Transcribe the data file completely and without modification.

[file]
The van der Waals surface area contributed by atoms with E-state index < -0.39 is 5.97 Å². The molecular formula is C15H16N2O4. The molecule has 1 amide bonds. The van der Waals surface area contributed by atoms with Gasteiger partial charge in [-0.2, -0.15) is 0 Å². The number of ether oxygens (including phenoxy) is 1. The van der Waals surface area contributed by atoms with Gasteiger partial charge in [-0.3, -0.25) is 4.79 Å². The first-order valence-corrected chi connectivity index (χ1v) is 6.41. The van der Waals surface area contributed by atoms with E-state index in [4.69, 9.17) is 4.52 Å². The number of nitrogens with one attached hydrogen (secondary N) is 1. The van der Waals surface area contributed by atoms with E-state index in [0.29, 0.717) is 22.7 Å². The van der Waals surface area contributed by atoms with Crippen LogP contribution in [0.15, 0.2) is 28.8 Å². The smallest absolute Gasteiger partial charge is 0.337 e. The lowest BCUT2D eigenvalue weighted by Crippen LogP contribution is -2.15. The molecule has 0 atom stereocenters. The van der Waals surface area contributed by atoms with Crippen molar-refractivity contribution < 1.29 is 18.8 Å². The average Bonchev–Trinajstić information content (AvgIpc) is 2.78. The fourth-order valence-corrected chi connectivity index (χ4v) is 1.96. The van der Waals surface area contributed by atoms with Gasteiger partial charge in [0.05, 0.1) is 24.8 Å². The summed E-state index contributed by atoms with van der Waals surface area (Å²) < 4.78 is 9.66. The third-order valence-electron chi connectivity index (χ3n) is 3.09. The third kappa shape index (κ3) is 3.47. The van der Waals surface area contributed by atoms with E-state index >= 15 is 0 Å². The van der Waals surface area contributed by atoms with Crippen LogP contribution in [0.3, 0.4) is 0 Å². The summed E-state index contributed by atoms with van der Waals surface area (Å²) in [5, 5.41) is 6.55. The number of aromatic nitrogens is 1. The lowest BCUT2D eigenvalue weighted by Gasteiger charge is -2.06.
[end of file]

The van der Waals surface area contributed by atoms with E-state index < -0.39 is 5.97 Å². The molecular formula is C15H16N2O4. The molecule has 1 amide bonds. The van der Waals surface area contributed by atoms with Gasteiger partial charge in [-0.2, -0.15) is 0 Å². The number of ether oxygens (including phenoxy) is 1. The van der Waals surface area contributed by atoms with Gasteiger partial charge in [-0.3, -0.25) is 4.79 Å². The first-order valence-corrected chi connectivity index (χ1v) is 6.41. The van der Waals surface area contributed by atoms with E-state index in [4.69, 9.17) is 4.52 Å². The number of nitrogens with one attached hydrogen (secondary N) is 1. The van der Waals surface area contributed by atoms with E-state index in [0.29, 0.717) is 22.7 Å². The van der Waals surface area contributed by atoms with Crippen LogP contribution in [0.15, 0.2) is 28.8 Å². The smallest absolute Gasteiger partial charge is 0.337 e. The lowest BCUT2D eigenvalue weighted by Crippen LogP contribution is -2.15. The molecule has 0 atom stereocenters. The van der Waals surface area contributed by atoms with Crippen molar-refractivity contribution < 1.29 is 18.8 Å². The average Bonchev–Trinajstić information content (AvgIpc) is 2.78. The fourth-order valence-corrected chi connectivity index (χ4v) is 1.96. The van der Waals surface area contributed by atoms with Gasteiger partial charge in [0.05, 0.1) is 24.8 Å². The summed E-state index contributed by atoms with van der Waals surface area (Å²) < 4.78 is 9.66. The third-order valence-electron chi connectivity index (χ3n) is 3.09. The third kappa shape index (κ3) is 3.47. The van der Waals surface area contributed by atoms with E-state index >= 15 is 0 Å². The van der Waals surface area contributed by atoms with Crippen LogP contribution in [0.3, 0.4) is 0 Å². The summed E-state index contributed by atoms with van der Waals surface area (Å²) in [5, 5.41) is 6.55. The number of aromatic nitrogens is 1. The lowest BCUT2D eigenvalue weighted by Gasteiger charge is -2.06.